http://era.nih.gov/ElectronicReceipt/


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Key Elements of Electronic Submission

  • Most types of NIH grant applications are submitted electronically via Grants.Gov using SF-424 forms

  • eRA Commons is a web-based system for secure information exchange with applicants and applicant organizations (http://commons.era.nih.gov/)

  • Applicants must establish personal commons accounts to track review progress and to retrieve scores and summary statements

    Note: See ‘Additional Resources’ section for electronic

    submission details


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Avoid Having Your Application Returned

  • Follow formatting instructions

  • Submit correct forms (PHS 398 or SF-424)

  • Know the Deadlines

    • Standard Submission dates

    • Special Submission dates for AIDS

    • Receipt dates for solicited applications

  • Contact the Scientific Review Administrator and Program Officer, if you have any questions


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Receipt and Referral

  • All applications submitted to NIH go to the Center for Scientific Review (CSR)

  • Referral officers at CSR assign applications to a Scientific Review Group (SRG) or institute for the review

  • Applications may be assigned to one or more NIH institutes for funding consideration

  • A cover letter can help direct application toward appropriate SRG and institute assignments based on scientific area


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NIHPEER REVIEW PROCESS


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Overview

  • Competitive process

  • Managed by Scientific Review Administrator(s)

  • Follows NIH/NIAID policies and procedures

  • Follows Office of Extramural Research for Peer Review policy


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The Two Step Process

  • Scientific and Technical Evaluation

    • SRGs evaluate scientific merit and assign priority scores

    • CSR reviews the majority of applications

    • Review divisions of funding institutes review the rest

  • Advisory Councils at funding institutes

    • May concur with priority score and recommend funding

    • Provide special consideration of applications that address high program priorities


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NIH Staff Roles

  • Scientists administering the research grant process

    • Scientific Review Administrators (SRA)

    • Program Officers (PO)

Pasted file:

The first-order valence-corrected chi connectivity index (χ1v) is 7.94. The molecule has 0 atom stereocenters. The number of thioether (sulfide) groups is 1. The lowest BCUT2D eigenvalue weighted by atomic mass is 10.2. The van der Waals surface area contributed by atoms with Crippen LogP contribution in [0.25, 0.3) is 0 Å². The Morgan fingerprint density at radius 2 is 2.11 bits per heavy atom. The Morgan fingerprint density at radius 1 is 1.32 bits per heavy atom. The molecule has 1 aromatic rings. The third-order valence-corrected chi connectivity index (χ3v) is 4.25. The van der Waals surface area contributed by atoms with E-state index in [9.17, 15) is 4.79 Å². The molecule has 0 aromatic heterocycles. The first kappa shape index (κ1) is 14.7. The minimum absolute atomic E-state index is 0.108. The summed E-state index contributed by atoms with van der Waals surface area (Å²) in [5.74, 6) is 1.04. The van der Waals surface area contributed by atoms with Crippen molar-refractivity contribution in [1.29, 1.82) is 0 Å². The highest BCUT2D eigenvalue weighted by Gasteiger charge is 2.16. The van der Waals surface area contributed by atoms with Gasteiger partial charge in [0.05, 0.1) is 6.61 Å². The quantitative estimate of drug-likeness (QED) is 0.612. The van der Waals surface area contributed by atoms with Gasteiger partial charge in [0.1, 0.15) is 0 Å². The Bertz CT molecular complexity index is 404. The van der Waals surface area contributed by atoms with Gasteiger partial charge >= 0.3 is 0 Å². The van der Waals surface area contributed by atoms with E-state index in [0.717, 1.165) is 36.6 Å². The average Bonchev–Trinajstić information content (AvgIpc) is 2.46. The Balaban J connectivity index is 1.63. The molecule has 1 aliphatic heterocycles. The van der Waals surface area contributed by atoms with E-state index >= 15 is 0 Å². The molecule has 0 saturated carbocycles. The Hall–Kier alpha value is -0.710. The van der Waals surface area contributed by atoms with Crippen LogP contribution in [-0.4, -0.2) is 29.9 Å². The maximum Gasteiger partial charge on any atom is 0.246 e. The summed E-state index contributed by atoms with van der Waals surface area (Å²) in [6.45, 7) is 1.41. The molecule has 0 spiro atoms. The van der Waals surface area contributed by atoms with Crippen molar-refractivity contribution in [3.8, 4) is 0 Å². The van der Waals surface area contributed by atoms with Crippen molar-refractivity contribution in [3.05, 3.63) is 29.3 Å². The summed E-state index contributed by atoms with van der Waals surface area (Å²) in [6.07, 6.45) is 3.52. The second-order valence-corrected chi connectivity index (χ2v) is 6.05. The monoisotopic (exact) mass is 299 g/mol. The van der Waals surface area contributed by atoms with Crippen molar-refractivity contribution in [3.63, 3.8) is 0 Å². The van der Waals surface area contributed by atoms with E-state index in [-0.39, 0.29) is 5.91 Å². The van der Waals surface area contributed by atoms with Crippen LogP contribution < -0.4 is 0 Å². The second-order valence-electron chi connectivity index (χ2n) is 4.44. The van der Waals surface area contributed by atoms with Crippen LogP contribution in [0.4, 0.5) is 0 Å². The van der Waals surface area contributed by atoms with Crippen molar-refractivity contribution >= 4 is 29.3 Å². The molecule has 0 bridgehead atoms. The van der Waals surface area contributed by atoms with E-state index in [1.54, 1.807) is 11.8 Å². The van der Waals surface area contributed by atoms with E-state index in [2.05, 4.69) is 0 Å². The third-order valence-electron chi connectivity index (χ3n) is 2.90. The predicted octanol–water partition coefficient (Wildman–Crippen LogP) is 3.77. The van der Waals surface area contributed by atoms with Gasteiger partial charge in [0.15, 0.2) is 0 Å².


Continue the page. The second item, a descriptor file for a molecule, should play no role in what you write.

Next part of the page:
• Grants Management Specialists (GMS)

Note: NIH staff can not influence the evaluation of

applications


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NIH Staff Roles (cont.)

  • Scientific Review Administrator (doctoral scientist)

    • Is an expert on peer-review policy, procedures and compliance

    • Protects the confidentiality of the applications

    • Recruits reviewers, insures scientific expertise on the panel, and selects chairperson to moderate discussions

    • Serves as a point of contact for review related issues


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NIH Staff Roles (cont.)

  • Scientific Review Administrator (cont.)

    • Manages the review meeting as a Federal Official

    • Provides scientific, administrative, and logistical oversight of the “peer-review”

    • Writes resume of discussion at the review meeting and generates final summary statements


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NIH Staff Roles (cont.)

  • Program Officer

    • Provides scientific stewardship and administer grants

    • Identifies areas of scientific priorities

    • Serves as advocate for investigators

    • Provides guidance on resources for research and collaboration

    • Tip! Contact the PO to discuss science

  • Grants Management Specialist

    • Is the Government official on fiscal policy

    • Negotiates, approves and awards all grants


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What Happens Prior to the Review Meeting?

  • Assigned Reviewers provide preliminary scores on internet assisted review (eRA commons) website

  • Provide a Priority Score to the application

    • Outstanding (1.0 - 1.5) in 0.1 increments

    • Excellent (1.5 - 2.0) “

    • Very Good (2.0 - 2.5) “

    • Good (2.5 - 3.5) “

    • Acceptable (3.5 - 5.0) “

    • NRFC (Not Recommended for Further Consideration)


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What Happens During a Review Meeting?

  • Streamlining

    • Non-competitive among pool of the applications

    • Unscored and not discussed

    • Receive reviewers critiques

  • Competitive Applications

    • Discuss and receive a priority score by all non-conflicted reviewers


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What Happens During a Review Meeting? (cont.)

  • Review of Applications based on

    • Review Criteria

      • Significance

      • Approach

      • Innovation

      • Investigator

      • Environment

         Also initiative specific review criteria, when applicable


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Post-Meeting

  • Summary statements

    • Description provided by applicant

    • Resume of discussion written by SRA

    • Written critiques from assigned reviewers

  • Scores and critiques are made available to the investigators (eRA Commons) and to the assigned institutes for funding consideration (30 days)


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QUESTIONS?


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Contact Information

Priti Mehrotra, Ph.D.

Chief, Immunology Clinical Review Branch